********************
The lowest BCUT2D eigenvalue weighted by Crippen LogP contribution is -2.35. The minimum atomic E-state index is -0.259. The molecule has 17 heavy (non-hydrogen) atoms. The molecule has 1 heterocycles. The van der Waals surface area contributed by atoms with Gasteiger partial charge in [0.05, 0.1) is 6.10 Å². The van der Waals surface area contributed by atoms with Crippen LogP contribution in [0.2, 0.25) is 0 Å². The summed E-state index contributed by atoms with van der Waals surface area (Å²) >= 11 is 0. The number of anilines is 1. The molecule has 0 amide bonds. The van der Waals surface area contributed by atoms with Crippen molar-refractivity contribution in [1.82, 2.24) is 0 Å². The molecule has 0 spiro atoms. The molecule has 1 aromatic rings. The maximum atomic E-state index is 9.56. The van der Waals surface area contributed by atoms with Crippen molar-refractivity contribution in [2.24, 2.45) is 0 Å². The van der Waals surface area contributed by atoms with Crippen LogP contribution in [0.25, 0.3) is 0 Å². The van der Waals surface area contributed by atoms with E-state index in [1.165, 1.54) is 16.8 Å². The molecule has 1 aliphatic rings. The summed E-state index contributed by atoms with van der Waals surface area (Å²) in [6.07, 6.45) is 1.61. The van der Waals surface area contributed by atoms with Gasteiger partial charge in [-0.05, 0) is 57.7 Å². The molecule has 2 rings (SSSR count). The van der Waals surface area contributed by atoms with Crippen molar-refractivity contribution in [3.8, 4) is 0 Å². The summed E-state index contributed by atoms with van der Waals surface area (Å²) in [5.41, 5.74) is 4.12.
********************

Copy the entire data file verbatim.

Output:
The lowest BCUT2D eigenvalue weighted by Crippen LogP contribution is -2.35. The minimum atomic E-state index is -0.259. The molecule has 17 heavy (non-hydrogen) atoms. The molecule has 1 heterocycles. The van der Waals surface area contributed by atoms with Gasteiger partial charge in [0.05, 0.1) is 6.10 Å². The van der Waals surface area contributed by atoms with Crippen LogP contribution in [0.2, 0.25) is 0 Å². The summed E-state index contributed by atoms with van der Waals surface area (Å²) >= 11 is 0. The number of anilines is 1. The molecule has 0 amide bonds. The van der Waals surface area contributed by atoms with Crippen molar-refractivity contribution in [1.82, 2.24) is 0 Å². The molecule has 0 spiro atoms. The molecule has 1 aromatic rings. The maximum atomic E-state index is 9.56. The van der Waals surface area contributed by atoms with Crippen molar-refractivity contribution in [2.24, 2.45) is 0 Å². The van der Waals surface area contributed by atoms with Crippen LogP contribution in [0.25, 0.3) is 0 Å². The van der Waals surface area contributed by atoms with E-state index in [1.165, 1.54) is 16.8 Å². The molecule has 1 aliphatic rings. The summed E-state index contributed by atoms with van der Waals surface area (Å²) in [6.07, 6.45) is 1.61. The van der Waals surface area contributed by atoms with Gasteiger partial charge in [-0.05, 0) is 57.7 Å². The molecule has 2 rings (SSSR count). The van der Waals surface area contributed by atoms with Crippen molar-refractivity contribution in [3.8, 4) is 0 Å². The summed E-state index contributed by atoms with van der Waals surface area (Å²) in [5.41, 5.74) is 4.12.